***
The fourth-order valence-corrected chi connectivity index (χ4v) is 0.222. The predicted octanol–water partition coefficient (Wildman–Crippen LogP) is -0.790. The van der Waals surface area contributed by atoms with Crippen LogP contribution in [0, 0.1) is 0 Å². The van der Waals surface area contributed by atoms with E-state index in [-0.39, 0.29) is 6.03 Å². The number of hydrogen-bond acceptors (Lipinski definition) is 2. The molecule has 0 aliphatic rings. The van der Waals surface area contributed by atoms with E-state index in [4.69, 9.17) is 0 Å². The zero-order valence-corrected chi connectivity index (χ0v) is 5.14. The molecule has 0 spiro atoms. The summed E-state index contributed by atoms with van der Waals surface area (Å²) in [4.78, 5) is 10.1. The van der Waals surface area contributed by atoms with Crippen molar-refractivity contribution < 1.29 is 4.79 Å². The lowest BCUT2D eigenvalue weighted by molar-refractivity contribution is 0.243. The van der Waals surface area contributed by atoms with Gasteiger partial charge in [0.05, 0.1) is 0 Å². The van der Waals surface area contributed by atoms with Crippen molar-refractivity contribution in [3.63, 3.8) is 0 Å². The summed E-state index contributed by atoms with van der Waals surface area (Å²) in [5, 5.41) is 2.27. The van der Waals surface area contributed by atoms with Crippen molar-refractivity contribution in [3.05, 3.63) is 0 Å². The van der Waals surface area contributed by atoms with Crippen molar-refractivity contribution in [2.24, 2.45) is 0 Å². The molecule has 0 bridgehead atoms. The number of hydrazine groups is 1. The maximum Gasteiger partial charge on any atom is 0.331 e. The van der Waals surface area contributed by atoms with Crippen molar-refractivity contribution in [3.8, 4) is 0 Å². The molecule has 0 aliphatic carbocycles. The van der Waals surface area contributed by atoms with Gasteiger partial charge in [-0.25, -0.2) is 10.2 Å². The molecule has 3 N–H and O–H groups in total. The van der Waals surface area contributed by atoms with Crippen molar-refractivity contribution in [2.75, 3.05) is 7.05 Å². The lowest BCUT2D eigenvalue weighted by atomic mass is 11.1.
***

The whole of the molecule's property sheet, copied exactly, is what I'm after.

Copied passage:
The fourth-order valence-corrected chi connectivity index (χ4v) is 0.222. The predicted octanol–water partition coefficient (Wildman–Crippen LogP) is -0.790. The van der Waals surface area contributed by atoms with Crippen LogP contribution in [0, 0.1) is 0 Å². The van der Waals surface area contributed by atoms with E-state index in [-0.39, 0.29) is 6.03 Å². The number of hydrogen-bond acceptors (Lipinski definition) is 2. The molecule has 0 aliphatic rings. The van der Waals surface area contributed by atoms with E-state index in [4.69, 9.17) is 0 Å². The zero-order valence-corrected chi connectivity index (χ0v) is 5.14. The molecule has 0 spiro atoms. The summed E-state index contributed by atoms with van der Waals surface area (Å²) in [4.78, 5) is 10.1. The van der Waals surface area contributed by atoms with Crippen molar-refractivity contribution < 1.29 is 4.79 Å². The lowest BCUT2D eigenvalue weighted by molar-refractivity contribution is 0.243. The van der Waals surface area contributed by atoms with Gasteiger partial charge in [0.05, 0.1) is 0 Å². The van der Waals surface area contributed by atoms with Crippen molar-refractivity contribution in [3.63, 3.8) is 0 Å². The summed E-state index contributed by atoms with van der Waals surface area (Å²) in [5, 5.41) is 2.27. The van der Waals surface area contributed by atoms with Crippen molar-refractivity contribution in [3.05, 3.63) is 0 Å². The van der Waals surface area contributed by atoms with Crippen molar-refractivity contribution in [2.24, 2.45) is 0 Å². The molecule has 0 bridgehead atoms. The number of hydrazine groups is 1. The maximum Gasteiger partial charge on any atom is 0.331 e. The van der Waals surface area contributed by atoms with Crippen molar-refractivity contribution in [3.8, 4) is 0 Å². The molecule has 0 aliphatic carbocycles. The van der Waals surface area contributed by atoms with Gasteiger partial charge in [-0.25, -0.2) is 10.2 Å². The molecule has 3 N–H and O–H groups in total. The van der Waals surface area contributed by atoms with Crippen molar-refractivity contribution in [2.75, 3.05) is 7.05 Å². The lowest BCUT2D eigenvalue weighted by atomic mass is 11.1.